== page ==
The five forces model describes the five crucial competitor forces within an industry. According to Michael Porter the competition of an industry is not only affected by the competition of the existing competitors but also by the threat of new entrants, the power of customers, the power of suppliers, rivalry among existing businesses and the threat by substitutes as demonstrates in figure 2.[9]

illustration not visible in this excerpt

Figure 2: Porter's Five Forces. (Source: Porter 2013, p. 38)

In a broader sense this competition calls Porter the “advanced rivalry”[10]. The strength of these individual competitive forces determine the profit potential and the amount of investments of an industry.[11] If the forces are intense, as they are in such industries as airlines, textiles, and hotels, almost no company earns attractive returns on investment. If the forces are benign, as they are in industries such as software, soft drinks, and toiletries, many companies are profitable.[12]

2.2.1 Threat of new entrants

The term threat of new entrants describes the probability that new competitors enter the market. New market participants bring new capacity, the desire for profit and often significant funds in the industry. This can lead by the established competitors to falling prices or increasing cost and thus to a reduced profitability. The threat of new entrants depends of existing barriers to entry and the predictable reactions of the established competitors. If the barriers are high and the new company has to expect strong counter measures from the long-established providers so the likelihood for a new entrant is quite low.[13] Typical market barriers to entry are:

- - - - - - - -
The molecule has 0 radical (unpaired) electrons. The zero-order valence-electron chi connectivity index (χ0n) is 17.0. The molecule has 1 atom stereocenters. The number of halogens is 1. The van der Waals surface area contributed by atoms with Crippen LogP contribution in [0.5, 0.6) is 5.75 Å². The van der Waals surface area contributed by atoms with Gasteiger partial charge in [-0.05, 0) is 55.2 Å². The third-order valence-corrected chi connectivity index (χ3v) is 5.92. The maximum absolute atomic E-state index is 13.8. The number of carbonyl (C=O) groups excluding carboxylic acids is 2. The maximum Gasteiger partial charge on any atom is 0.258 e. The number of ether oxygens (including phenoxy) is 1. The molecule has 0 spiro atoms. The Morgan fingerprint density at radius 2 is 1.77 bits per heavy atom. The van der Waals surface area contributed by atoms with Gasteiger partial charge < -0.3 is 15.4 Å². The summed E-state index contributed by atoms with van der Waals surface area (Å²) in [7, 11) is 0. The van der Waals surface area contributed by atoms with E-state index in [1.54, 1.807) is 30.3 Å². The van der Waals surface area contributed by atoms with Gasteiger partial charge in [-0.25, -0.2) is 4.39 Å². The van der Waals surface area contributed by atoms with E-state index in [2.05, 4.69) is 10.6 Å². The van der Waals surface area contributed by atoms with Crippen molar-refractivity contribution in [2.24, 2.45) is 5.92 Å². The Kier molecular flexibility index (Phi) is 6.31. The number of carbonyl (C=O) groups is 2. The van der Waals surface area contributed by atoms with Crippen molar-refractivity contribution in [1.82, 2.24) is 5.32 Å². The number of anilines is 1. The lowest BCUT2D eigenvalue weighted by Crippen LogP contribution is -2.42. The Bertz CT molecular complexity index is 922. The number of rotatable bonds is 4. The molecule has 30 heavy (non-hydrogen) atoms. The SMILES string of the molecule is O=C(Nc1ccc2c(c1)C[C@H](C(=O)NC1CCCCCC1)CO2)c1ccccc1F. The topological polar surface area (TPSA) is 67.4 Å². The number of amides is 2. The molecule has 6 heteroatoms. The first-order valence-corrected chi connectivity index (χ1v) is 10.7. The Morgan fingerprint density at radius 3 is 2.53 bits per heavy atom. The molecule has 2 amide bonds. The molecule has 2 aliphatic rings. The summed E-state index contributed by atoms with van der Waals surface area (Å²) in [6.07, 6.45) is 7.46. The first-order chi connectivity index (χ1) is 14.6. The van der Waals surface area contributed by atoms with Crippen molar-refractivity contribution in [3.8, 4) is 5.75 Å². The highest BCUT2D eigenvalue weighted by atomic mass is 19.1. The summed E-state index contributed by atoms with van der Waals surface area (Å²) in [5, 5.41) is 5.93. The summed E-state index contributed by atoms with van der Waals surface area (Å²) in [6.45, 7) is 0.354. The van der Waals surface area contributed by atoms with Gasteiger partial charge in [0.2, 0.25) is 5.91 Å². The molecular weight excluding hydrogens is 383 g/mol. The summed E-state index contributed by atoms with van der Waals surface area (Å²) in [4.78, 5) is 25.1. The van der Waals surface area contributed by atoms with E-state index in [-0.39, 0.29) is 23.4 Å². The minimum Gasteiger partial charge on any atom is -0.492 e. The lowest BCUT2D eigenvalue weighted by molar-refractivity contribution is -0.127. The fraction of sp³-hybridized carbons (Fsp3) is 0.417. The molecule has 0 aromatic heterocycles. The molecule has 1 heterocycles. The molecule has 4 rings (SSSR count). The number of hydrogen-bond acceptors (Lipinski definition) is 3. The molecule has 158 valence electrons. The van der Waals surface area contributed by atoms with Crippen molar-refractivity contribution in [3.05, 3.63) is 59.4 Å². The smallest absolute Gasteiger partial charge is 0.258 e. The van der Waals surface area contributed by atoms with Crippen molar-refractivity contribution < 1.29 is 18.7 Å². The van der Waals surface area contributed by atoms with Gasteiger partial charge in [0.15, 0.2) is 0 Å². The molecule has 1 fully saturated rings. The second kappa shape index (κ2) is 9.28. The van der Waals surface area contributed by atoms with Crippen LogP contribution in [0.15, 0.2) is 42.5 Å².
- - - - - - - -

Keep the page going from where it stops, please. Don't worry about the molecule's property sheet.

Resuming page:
- High capital requirements
- Difficult access to distribution channels
- High switching cost
- Scale-independent cost disadvantages
- Expected retaliation
- Distinctive image and brand for established companies
- Government policy
- Economies of scale for established companies

If it is foreseeable that competitors cannot be stopped by the market barriers a competition analysis can help to identify relevant competitors to classify them and to identify the strengths and weaknesses of the competition. This knowledge of competitors serves as an important basis for developing their own strategies and can be considered in order to ensure long-term competitive advantage.[14]

2.2.2 Level of rivalry among existing competitors

The second competitive force is the current competitors and the current and future rivalry among them. The rivalry among existing competitors is expressed by price competition, advertising battles, introduction of new products as well as service and warranty improvements. The rivalry arises because one or more competitor’s see opportunities to improve their position in the market. In most of the industries this measures and countermeasures affecting the overall profitability of the industry. Intense rivalry comes from:

- Number and similarity of competitors
- Slow industry growth
- High fix- or storage costs
- Lack of differentiation between competitors (differentiation-only about price)
- High exit barriers
- High strategic inserts (market share gains at any cost)